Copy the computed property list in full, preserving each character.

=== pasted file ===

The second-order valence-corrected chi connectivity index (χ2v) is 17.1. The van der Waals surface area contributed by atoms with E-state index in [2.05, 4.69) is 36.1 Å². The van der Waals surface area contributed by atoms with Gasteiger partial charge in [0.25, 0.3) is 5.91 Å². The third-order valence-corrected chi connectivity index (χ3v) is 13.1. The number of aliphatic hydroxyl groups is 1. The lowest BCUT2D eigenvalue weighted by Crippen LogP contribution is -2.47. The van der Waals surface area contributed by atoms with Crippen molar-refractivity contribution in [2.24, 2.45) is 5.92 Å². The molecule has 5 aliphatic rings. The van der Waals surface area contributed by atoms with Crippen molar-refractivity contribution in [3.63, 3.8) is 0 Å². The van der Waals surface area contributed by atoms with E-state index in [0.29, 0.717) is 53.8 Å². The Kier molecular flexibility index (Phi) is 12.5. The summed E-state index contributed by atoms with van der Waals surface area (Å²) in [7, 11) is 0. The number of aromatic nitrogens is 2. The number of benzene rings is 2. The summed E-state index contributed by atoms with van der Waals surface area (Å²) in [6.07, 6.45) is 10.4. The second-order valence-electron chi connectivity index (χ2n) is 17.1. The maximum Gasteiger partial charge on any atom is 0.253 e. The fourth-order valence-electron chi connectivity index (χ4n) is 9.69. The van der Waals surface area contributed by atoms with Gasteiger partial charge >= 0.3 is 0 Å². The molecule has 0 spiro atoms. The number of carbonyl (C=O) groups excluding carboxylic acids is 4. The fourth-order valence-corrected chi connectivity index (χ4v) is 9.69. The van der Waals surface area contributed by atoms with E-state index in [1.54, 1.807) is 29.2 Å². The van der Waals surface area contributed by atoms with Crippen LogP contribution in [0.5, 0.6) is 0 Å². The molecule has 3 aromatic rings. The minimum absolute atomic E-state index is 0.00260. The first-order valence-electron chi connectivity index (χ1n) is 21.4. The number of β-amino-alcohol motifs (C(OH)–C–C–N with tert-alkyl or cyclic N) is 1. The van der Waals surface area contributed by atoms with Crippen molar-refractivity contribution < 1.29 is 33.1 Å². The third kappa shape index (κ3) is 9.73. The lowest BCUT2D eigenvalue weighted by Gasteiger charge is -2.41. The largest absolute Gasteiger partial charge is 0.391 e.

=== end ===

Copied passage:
The second-order valence-corrected chi connectivity index (χ2v) is 17.1. The van der Waals surface area contributed by atoms with E-state index in [2.05, 4.69) is 36.1 Å². The van der Waals surface area contributed by atoms with Gasteiger partial charge in [0.25, 0.3) is 5.91 Å². The third-order valence-corrected chi connectivity index (χ3v) is 13.1. The number of aliphatic hydroxyl groups is 1. The lowest BCUT2D eigenvalue weighted by Crippen LogP contribution is -2.47. The van der Waals surface area contributed by atoms with Crippen molar-refractivity contribution in [2.24, 2.45) is 5.92 Å². The molecule has 5 aliphatic rings. The van der Waals surface area contributed by atoms with Crippen molar-refractivity contribution in [3.63, 3.8) is 0 Å². The van der Waals surface area contributed by atoms with E-state index in [0.29, 0.717) is 53.8 Å². The Kier molecular flexibility index (Phi) is 12.5. The summed E-state index contributed by atoms with van der Waals surface area (Å²) in [7, 11) is 0. The number of aromatic nitrogens is 2. The number of benzene rings is 2. The summed E-state index contributed by atoms with van der Waals surface area (Å²) in [6.07, 6.45) is 10.4. The second-order valence-electron chi connectivity index (χ2n) is 17.1. The maximum Gasteiger partial charge on any atom is 0.253 e. The fourth-order valence-electron chi connectivity index (χ4n) is 9.69. The van der Waals surface area contributed by atoms with Gasteiger partial charge >= 0.3 is 0 Å². The molecule has 0 spiro atoms. The number of carbonyl (C=O) groups excluding carboxylic acids is 4. The fourth-order valence-corrected chi connectivity index (χ4v) is 9.69. The van der Waals surface area contributed by atoms with E-state index in [1.54, 1.807) is 29.2 Å². The van der Waals surface area contributed by atoms with Crippen LogP contribution in [0.5, 0.6) is 0 Å². The molecule has 3 aromatic rings. The minimum absolute atomic E-state index is 0.00260. The first-order valence-electron chi connectivity index (χ1n) is 21.4. The number of β-amino-alcohol motifs (C(OH)–C–C–N with tert-alkyl or cyclic N) is 1. The van der Waals surface area contributed by atoms with Crippen molar-refractivity contribution < 1.29 is 33.1 Å². The third kappa shape index (κ3) is 9.73. The lowest BCUT2D eigenvalue weighted by Gasteiger charge is -2.41. The largest absolute Gasteiger partial charge is 0.391 e.